13.  To the third, St. Thomas answers simply that while the existence of truth in general is self-evident, the existence of "First Truth" (i.e., God) is not self-evident.  The argument proposed only demonstrates the existence of the former.

Outline of Article

–St. Paul and St. John Damascene both attest to the natural availability of knowledge of God
–God is that being greater than which none can be conceived, and therefore must exist by definition.
–To say that truth does not exist is a contradiction, but God is Truth.

Sed Contra:
–The fool hath said in his heart, 'there is no God.'

–There are two varieties of self-evidence.  One relative and subjective, the other objective, in the thing itself.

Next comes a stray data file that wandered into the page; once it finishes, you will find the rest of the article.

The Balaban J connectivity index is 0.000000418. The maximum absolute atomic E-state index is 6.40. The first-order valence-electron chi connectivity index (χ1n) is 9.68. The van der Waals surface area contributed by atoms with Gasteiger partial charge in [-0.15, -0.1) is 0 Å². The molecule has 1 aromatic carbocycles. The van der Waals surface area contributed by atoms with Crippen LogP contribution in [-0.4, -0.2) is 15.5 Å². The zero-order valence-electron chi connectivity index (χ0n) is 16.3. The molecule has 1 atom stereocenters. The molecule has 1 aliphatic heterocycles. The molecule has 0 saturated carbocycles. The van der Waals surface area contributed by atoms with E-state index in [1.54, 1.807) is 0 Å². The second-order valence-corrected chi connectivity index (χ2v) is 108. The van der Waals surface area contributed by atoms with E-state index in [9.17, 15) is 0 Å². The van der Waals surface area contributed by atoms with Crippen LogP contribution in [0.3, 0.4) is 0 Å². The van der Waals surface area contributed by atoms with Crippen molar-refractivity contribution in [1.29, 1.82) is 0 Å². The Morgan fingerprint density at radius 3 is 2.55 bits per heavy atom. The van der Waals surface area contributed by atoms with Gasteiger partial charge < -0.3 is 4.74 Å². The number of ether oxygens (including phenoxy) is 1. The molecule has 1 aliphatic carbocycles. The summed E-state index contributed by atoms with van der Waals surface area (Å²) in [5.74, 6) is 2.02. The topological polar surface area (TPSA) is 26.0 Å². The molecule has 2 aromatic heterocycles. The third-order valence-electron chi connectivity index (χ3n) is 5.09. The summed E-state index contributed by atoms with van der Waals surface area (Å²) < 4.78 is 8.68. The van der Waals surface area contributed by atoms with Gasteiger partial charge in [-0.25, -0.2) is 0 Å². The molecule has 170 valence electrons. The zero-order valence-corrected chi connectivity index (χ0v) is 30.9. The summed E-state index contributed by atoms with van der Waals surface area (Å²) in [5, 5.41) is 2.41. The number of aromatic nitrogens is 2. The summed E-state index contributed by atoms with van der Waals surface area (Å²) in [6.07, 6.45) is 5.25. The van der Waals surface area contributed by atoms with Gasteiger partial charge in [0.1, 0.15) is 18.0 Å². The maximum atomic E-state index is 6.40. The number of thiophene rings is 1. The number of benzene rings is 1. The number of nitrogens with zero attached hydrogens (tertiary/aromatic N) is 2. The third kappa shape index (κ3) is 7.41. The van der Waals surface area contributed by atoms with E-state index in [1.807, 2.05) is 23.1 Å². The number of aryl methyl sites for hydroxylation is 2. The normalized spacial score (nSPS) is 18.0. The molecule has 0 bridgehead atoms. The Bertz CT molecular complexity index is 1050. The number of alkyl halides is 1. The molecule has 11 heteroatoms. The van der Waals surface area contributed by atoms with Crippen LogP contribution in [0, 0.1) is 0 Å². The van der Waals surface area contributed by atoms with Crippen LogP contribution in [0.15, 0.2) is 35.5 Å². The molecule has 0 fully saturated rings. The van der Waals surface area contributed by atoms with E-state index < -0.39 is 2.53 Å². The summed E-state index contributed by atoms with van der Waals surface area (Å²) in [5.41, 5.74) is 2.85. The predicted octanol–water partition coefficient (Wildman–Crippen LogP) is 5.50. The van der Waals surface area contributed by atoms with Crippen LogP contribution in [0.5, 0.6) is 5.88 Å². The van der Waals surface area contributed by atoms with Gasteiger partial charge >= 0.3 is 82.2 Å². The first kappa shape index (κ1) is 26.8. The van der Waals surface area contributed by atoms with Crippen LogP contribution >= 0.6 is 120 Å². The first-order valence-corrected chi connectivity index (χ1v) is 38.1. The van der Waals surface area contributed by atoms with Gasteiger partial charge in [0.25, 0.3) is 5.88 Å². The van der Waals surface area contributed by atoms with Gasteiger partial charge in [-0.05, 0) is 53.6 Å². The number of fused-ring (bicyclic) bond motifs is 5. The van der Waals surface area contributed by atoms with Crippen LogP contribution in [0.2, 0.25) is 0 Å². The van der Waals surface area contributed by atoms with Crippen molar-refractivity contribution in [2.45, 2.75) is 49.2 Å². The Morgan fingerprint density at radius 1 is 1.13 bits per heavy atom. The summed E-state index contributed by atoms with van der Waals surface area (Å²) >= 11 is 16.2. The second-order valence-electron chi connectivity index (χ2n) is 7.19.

–The existence of God is self-edvident in itself, because it is essential to the divine nature that it exists.
–However, since we cannot know God's nature in this life, except indirectly, we cannot apprehend the self-evidence of this truth.

–The knowledge of God is evident through creatures, but not self-evident.
–This argument still leaves the existence of such a being undetermined.
–Truth exists in common, as the argument attests, but this does not demonstrate the existence of a first truth, which is God.